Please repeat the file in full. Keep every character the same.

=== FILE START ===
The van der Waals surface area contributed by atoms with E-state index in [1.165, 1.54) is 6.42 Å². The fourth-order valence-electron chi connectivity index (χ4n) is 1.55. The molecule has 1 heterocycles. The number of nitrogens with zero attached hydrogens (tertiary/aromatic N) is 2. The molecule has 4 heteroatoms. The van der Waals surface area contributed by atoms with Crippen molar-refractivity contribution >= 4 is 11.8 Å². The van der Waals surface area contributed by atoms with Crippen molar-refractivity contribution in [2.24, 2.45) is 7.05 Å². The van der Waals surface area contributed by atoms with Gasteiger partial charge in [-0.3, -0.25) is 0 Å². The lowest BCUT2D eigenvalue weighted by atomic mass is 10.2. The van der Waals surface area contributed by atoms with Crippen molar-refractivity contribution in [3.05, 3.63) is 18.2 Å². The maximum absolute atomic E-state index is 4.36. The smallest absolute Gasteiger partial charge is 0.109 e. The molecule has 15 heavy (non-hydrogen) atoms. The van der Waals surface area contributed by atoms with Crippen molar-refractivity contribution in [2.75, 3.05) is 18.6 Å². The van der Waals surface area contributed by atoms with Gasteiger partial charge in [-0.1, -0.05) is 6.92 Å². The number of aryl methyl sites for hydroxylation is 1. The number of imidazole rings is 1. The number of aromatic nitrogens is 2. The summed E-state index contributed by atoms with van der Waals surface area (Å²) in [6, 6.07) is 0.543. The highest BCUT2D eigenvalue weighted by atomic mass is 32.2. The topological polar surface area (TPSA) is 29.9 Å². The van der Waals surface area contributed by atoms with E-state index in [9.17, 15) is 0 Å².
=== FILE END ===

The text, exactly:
The van der Waals surface area contributed by atoms with E-state index in [1.165, 1.54) is 6.42 Å². The fourth-order valence-electron chi connectivity index (χ4n) is 1.55. The molecule has 1 heterocycles. The number of nitrogens with zero attached hydrogens (tertiary/aromatic N) is 2. The molecule has 4 heteroatoms. The van der Waals surface area contributed by atoms with Crippen molar-refractivity contribution >= 4 is 11.8 Å². The van der Waals surface area contributed by atoms with Crippen molar-refractivity contribution in [2.24, 2.45) is 7.05 Å². The van der Waals surface area contributed by atoms with Gasteiger partial charge in [-0.3, -0.25) is 0 Å². The lowest BCUT2D eigenvalue weighted by atomic mass is 10.2. The van der Waals surface area contributed by atoms with Crippen molar-refractivity contribution in [3.05, 3.63) is 18.2 Å². The maximum absolute atomic E-state index is 4.36. The smallest absolute Gasteiger partial charge is 0.109 e. The molecule has 15 heavy (non-hydrogen) atoms. The van der Waals surface area contributed by atoms with Crippen molar-refractivity contribution in [2.75, 3.05) is 18.6 Å². The van der Waals surface area contributed by atoms with Gasteiger partial charge in [-0.1, -0.05) is 6.92 Å². The number of aryl methyl sites for hydroxylation is 1. The number of imidazole rings is 1. The number of aromatic nitrogens is 2. The summed E-state index contributed by atoms with van der Waals surface area (Å²) in [6, 6.07) is 0.543. The highest BCUT2D eigenvalue weighted by atomic mass is 32.2. The topological polar surface area (TPSA) is 29.9 Å². The van der Waals surface area contributed by atoms with E-state index in [9.17, 15) is 0 Å².